Why continuously mine the history of the Philippines in your filmmaking?
Diaz: I’m a part of this culture and every time I work on a concept, idea, or an inspiration, the struggle of my country, my people, somehow always comes out. Culture works that way. The subconscious has a way of dictating perspectives; once the creative process starts, the introspective being in you will mysteriously pull some reservoir of materials that’s been there, the one that you call history, or maybe suppressed stories and desires, not just personal but also collective; it encompasses the entire struggle of humanity. It’s not always a deliberate act. Man is a psychoanalytic being. The greatest artists on earth possess a repository of history and visions in their subconscious, sublime and transcendent, quite different from the very fragile and oftentimes biased and prejudicial oral and written histories. It’s just there. For lack of explanation, some call it madness or genius. Freud and Jung debated this, and realized that psychiatry has no concrete answer to humanity’s frailties. They ended up where they started: “Why?” And so, we continue to mine/examine/confront the histories of our cultures. Once, a friend made the mistake of giving the script of one of my still-unfinished works about a very important person during the Philippine Revolution against Spain and America to a history professor. He emailed me a lengthy attack telling me I got it all wrong. Who owns history?
Who are the filmmakers, artists, writers, or musicians who inspire you?
Diaz: Weeks ago, I went hiking with a friend in a mountainous town in the Philippines. We came upon a spider and his delicately made web house. We were stunned, speechless, in absolute awe. We sat there, almost in tears. What a great piece of work. The spider is even smaller than 1/8 of an inch, and beside a windswept highway, in the middle of two small trees, he built a formidable work. My friend and I made some geometrical analysis about it. We concluded, “Impossible, impossible!” Logic will tell you that, yes, a spider creates a web house. Simple. This spider created a masterpiece. Just embrace the mystery of aesthetics, beauty. And so we declared him the greatest artist of this century.
What place does art have in society today?
Diaz: Art remains marginalized in terms of accessibility; the so-called reach to a broader mass on issues of critical and practical applications, yet it remains the most relevant aspect of humanity’s cultural struggle. The only exception of course is rock music, whose reach is extremely phenomenal. Of course, commercial movies have the same reach. Rock music has achieved an utterly unique stature in that even the most aesthetically demanding works can easily captivate millions of people. That can’t be said with serious cinema. Art cannot escape the issue of gravitas, the issue of contradiction, and yes, elitism. A Cezanne that fetches millions can’t move a rice farmer in Thailand whose understanding of aesthetics is confined to a beautiful sunrise, the dinner prepared by his wife, the rain, the catfish, and a good harvest. The modern dancer in Berlin can always claim she is revolutionizing movement but the criminal Bashir al-Assad will continue to aim his guns and rockets at his own people. When the UN and the civilized world cannot liberate the Syrian people, what can art do? Art feeds and liberates the soul, yes, but the modern age has become the age of urgency. The zeitgeist tells us that we need to save the world now—from fundamentalism, from ignorance, from apathy.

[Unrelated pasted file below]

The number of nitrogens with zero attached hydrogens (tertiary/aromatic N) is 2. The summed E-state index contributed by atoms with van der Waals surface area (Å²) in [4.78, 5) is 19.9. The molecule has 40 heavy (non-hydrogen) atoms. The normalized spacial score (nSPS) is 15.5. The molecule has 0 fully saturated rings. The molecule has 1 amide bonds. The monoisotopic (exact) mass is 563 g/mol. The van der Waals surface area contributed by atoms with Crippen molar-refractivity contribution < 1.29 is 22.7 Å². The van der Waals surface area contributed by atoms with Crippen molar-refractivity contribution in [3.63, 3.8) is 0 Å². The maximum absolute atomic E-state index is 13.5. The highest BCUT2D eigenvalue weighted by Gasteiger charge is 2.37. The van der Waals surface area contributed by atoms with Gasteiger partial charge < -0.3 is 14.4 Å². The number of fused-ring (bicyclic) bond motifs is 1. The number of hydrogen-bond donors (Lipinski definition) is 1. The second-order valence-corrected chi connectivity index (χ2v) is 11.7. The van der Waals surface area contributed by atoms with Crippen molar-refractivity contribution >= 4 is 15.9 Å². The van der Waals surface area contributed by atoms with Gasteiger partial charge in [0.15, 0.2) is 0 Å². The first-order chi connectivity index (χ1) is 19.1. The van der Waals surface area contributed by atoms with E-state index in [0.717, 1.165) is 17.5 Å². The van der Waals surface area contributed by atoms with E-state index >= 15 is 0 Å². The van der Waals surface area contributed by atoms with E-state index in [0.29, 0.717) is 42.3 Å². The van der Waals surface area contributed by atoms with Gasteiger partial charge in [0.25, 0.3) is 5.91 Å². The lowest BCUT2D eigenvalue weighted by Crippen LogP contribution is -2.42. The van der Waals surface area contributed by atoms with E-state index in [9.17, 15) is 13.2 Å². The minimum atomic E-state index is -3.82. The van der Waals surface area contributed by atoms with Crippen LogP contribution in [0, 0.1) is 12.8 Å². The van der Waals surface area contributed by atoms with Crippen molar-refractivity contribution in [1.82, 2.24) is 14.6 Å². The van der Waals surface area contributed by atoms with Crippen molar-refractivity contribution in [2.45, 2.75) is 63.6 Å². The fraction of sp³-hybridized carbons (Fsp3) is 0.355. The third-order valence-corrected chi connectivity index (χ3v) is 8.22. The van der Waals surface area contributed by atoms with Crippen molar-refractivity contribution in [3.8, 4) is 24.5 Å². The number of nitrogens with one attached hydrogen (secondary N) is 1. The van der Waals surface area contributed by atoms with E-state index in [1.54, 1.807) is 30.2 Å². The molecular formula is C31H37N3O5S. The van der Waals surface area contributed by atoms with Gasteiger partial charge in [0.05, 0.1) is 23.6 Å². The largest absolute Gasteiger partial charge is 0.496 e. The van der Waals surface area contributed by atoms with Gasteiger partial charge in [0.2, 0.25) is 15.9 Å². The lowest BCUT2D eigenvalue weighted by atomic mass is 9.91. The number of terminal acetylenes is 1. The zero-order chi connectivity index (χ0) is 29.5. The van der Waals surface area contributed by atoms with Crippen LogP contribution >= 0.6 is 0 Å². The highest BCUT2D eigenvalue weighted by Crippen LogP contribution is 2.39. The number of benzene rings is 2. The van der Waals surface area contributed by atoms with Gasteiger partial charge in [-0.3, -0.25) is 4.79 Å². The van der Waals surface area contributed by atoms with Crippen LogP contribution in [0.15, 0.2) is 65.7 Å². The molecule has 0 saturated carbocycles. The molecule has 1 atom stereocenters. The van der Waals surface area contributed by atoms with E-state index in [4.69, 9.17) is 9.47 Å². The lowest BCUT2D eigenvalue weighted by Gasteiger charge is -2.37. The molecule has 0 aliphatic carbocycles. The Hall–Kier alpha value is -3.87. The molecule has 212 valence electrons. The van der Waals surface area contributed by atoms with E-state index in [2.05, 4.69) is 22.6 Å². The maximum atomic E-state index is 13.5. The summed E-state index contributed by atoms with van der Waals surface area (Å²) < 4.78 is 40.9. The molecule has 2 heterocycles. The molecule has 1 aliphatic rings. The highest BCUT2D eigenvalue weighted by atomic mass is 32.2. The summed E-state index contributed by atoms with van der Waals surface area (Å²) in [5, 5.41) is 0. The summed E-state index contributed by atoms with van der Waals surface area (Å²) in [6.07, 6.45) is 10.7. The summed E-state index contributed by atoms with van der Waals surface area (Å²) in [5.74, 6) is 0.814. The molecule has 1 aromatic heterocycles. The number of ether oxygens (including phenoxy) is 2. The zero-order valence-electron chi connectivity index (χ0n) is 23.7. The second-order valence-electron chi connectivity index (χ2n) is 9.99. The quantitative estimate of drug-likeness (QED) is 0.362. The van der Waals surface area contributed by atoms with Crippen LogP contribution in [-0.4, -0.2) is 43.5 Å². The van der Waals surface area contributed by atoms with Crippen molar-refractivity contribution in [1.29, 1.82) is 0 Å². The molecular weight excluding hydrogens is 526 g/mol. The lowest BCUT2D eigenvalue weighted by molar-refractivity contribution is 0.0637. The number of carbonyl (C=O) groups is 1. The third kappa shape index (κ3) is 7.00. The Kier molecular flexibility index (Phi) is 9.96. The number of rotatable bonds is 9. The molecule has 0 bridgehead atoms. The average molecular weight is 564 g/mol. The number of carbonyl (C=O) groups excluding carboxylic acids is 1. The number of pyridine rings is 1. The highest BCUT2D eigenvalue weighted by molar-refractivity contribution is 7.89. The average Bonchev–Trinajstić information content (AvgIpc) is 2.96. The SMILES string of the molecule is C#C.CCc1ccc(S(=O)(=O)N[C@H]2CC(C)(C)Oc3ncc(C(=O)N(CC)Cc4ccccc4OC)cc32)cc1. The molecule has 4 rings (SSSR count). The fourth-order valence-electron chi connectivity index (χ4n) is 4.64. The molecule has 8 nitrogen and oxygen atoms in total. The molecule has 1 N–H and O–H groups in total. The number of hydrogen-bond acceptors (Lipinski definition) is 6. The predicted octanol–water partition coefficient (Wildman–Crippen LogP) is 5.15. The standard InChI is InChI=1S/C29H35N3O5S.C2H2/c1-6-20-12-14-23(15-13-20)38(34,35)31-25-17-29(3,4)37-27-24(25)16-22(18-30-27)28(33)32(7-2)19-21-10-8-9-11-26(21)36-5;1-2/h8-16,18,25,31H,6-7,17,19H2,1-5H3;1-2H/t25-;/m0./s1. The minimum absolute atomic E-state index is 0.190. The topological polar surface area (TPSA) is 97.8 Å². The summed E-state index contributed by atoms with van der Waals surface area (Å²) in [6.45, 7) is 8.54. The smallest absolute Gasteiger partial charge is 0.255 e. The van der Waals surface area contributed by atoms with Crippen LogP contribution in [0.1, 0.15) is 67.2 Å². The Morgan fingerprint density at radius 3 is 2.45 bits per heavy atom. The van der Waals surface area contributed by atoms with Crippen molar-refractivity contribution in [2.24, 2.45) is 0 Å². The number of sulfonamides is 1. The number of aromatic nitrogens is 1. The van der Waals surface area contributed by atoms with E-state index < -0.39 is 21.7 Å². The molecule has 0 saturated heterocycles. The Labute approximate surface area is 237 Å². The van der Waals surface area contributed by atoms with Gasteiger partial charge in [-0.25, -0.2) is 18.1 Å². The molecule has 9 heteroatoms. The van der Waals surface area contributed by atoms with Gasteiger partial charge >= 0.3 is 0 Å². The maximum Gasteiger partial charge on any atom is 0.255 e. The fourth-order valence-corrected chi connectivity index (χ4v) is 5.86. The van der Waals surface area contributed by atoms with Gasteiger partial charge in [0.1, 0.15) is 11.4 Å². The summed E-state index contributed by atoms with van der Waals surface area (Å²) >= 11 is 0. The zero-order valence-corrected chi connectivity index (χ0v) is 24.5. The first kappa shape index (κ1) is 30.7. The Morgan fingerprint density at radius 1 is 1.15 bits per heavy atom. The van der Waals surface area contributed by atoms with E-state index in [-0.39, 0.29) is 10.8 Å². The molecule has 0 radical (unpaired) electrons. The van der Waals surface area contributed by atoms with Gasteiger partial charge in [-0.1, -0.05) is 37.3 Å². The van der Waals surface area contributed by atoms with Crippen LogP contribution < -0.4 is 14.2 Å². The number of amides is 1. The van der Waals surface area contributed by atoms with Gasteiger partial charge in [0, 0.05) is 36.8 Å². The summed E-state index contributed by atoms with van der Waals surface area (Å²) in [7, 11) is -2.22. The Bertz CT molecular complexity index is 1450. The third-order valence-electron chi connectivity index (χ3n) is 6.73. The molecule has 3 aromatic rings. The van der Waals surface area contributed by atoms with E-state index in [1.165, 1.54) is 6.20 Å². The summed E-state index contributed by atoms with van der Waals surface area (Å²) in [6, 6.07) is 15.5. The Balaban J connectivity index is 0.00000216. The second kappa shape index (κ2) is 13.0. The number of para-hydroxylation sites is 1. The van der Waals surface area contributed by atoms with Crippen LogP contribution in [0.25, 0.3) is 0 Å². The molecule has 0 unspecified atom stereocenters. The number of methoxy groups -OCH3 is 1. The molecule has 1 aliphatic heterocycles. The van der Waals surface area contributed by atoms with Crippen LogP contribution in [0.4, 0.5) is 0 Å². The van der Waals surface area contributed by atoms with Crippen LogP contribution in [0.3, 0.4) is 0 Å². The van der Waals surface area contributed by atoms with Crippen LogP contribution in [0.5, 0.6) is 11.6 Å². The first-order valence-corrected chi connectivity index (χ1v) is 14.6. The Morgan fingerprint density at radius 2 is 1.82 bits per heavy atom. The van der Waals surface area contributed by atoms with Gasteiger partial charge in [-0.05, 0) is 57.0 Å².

In the face of the relentless barbarism in this supposedly very modern age, art becomes a stand, a political tool, an ideological line to maintain man’s sanity, or even to save humanity from an eventual retrogression and annihilation. Non-condescendingly speaking for myself, my faith in art remains the same. I am very stubborn with my aesthetic because I believe that the artist can still contribute to greater culture.
What role should film criticism play?
Diaz: Film criticism, as a discipline, often times can be more important than a film or works being tackled. Discourse. Articulation. Explanation. Reading. Interpretation. Application. Scholarship. These things can only be done under the domain of the discipline. No matter how subjective it is, it broadens the limitations of art praxis, it fulfills the vision through discourse, articulation, explanation, reading, interpretation, application, and scholarship. The filmmaker and the film critic are comrades, even in the face of diversity and differences in opinions and positions. It is an inherent co-existence. Including the curators and programmers.